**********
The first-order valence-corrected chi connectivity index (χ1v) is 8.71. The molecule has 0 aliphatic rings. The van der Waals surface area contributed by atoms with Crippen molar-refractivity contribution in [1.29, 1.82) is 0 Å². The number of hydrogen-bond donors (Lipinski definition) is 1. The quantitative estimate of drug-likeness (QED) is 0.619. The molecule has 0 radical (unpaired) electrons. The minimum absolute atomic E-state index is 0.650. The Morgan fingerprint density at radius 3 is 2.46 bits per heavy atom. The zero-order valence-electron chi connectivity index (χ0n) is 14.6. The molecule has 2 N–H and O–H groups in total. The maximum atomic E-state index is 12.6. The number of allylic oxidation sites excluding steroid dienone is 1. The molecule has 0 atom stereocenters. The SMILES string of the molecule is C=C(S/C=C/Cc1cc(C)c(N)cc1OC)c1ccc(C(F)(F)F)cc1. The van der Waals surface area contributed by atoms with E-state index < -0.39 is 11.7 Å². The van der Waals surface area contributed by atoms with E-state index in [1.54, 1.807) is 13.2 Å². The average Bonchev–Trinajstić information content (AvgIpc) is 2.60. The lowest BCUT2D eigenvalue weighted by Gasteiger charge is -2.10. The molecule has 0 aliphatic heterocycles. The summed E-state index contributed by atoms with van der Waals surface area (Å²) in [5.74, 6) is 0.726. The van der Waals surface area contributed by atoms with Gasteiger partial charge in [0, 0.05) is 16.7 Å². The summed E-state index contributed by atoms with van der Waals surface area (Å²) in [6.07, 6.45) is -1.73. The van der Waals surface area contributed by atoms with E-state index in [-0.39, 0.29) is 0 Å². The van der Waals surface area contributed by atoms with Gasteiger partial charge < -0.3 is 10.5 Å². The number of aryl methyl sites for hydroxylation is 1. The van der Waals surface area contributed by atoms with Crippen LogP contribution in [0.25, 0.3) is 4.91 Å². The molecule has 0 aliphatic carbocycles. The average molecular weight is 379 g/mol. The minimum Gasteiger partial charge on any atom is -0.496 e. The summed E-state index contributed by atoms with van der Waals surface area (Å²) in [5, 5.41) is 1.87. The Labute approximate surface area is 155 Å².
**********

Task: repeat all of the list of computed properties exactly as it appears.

The first-order valence-corrected chi connectivity index (χ1v) is 8.71. The molecule has 0 aliphatic rings. The van der Waals surface area contributed by atoms with Crippen molar-refractivity contribution in [1.29, 1.82) is 0 Å². The number of hydrogen-bond donors (Lipinski definition) is 1. The quantitative estimate of drug-likeness (QED) is 0.619. The molecule has 0 radical (unpaired) electrons. The minimum absolute atomic E-state index is 0.650. The Morgan fingerprint density at radius 3 is 2.46 bits per heavy atom. The zero-order valence-electron chi connectivity index (χ0n) is 14.6. The molecule has 2 N–H and O–H groups in total. The maximum atomic E-state index is 12.6. The number of allylic oxidation sites excluding steroid dienone is 1. The molecule has 0 atom stereocenters. The SMILES string of the molecule is C=C(S/C=C/Cc1cc(C)c(N)cc1OC)c1ccc(C(F)(F)F)cc1. The van der Waals surface area contributed by atoms with E-state index < -0.39 is 11.7 Å². The van der Waals surface area contributed by atoms with E-state index in [1.54, 1.807) is 13.2 Å². The average Bonchev–Trinajstić information content (AvgIpc) is 2.60. The lowest BCUT2D eigenvalue weighted by Gasteiger charge is -2.10. The molecule has 0 aliphatic heterocycles. The summed E-state index contributed by atoms with van der Waals surface area (Å²) in [5.74, 6) is 0.726. The van der Waals surface area contributed by atoms with Gasteiger partial charge in [0, 0.05) is 16.7 Å². The summed E-state index contributed by atoms with van der Waals surface area (Å²) in [6.07, 6.45) is -1.73. The van der Waals surface area contributed by atoms with E-state index in [-0.39, 0.29) is 0 Å². The van der Waals surface area contributed by atoms with Gasteiger partial charge < -0.3 is 10.5 Å². The number of aryl methyl sites for hydroxylation is 1. The van der Waals surface area contributed by atoms with Crippen LogP contribution in [0.25, 0.3) is 4.91 Å². The molecule has 0 aliphatic carbocycles. The average molecular weight is 379 g/mol. The minimum Gasteiger partial charge on any atom is -0.496 e. The summed E-state index contributed by atoms with van der Waals surface area (Å²) in [5, 5.41) is 1.87. The Labute approximate surface area is 155 Å².